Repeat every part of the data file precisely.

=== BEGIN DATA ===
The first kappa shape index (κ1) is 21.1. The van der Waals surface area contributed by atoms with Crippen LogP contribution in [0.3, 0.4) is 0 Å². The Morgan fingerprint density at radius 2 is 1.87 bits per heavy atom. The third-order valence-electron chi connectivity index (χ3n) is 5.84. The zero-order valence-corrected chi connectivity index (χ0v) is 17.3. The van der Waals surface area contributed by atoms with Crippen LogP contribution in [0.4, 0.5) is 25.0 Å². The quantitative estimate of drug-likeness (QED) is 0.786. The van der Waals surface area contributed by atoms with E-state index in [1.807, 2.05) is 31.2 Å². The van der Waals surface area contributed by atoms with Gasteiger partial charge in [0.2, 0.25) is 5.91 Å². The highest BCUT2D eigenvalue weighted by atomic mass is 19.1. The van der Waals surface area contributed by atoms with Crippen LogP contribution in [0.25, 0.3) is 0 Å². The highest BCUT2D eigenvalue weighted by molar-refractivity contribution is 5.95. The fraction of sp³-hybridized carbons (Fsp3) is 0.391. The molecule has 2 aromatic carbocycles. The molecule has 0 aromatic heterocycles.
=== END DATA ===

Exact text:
The first kappa shape index (κ1) is 21.1. The van der Waals surface area contributed by atoms with Crippen LogP contribution in [0.3, 0.4) is 0 Å². The Morgan fingerprint density at radius 2 is 1.87 bits per heavy atom. The third-order valence-electron chi connectivity index (χ3n) is 5.84. The zero-order valence-corrected chi connectivity index (χ0v) is 17.3. The van der Waals surface area contributed by atoms with Crippen LogP contribution in [0.4, 0.5) is 25.0 Å². The quantitative estimate of drug-likeness (QED) is 0.786. The van der Waals surface area contributed by atoms with E-state index in [1.807, 2.05) is 31.2 Å². The van der Waals surface area contributed by atoms with Gasteiger partial charge in [0.2, 0.25) is 5.91 Å². The highest BCUT2D eigenvalue weighted by atomic mass is 19.1. The van der Waals surface area contributed by atoms with Crippen LogP contribution in [0.25, 0.3) is 0 Å². The highest BCUT2D eigenvalue weighted by molar-refractivity contribution is 5.95. The fraction of sp³-hybridized carbons (Fsp3) is 0.391. The molecule has 2 aromatic carbocycles. The molecule has 0 aromatic heterocycles.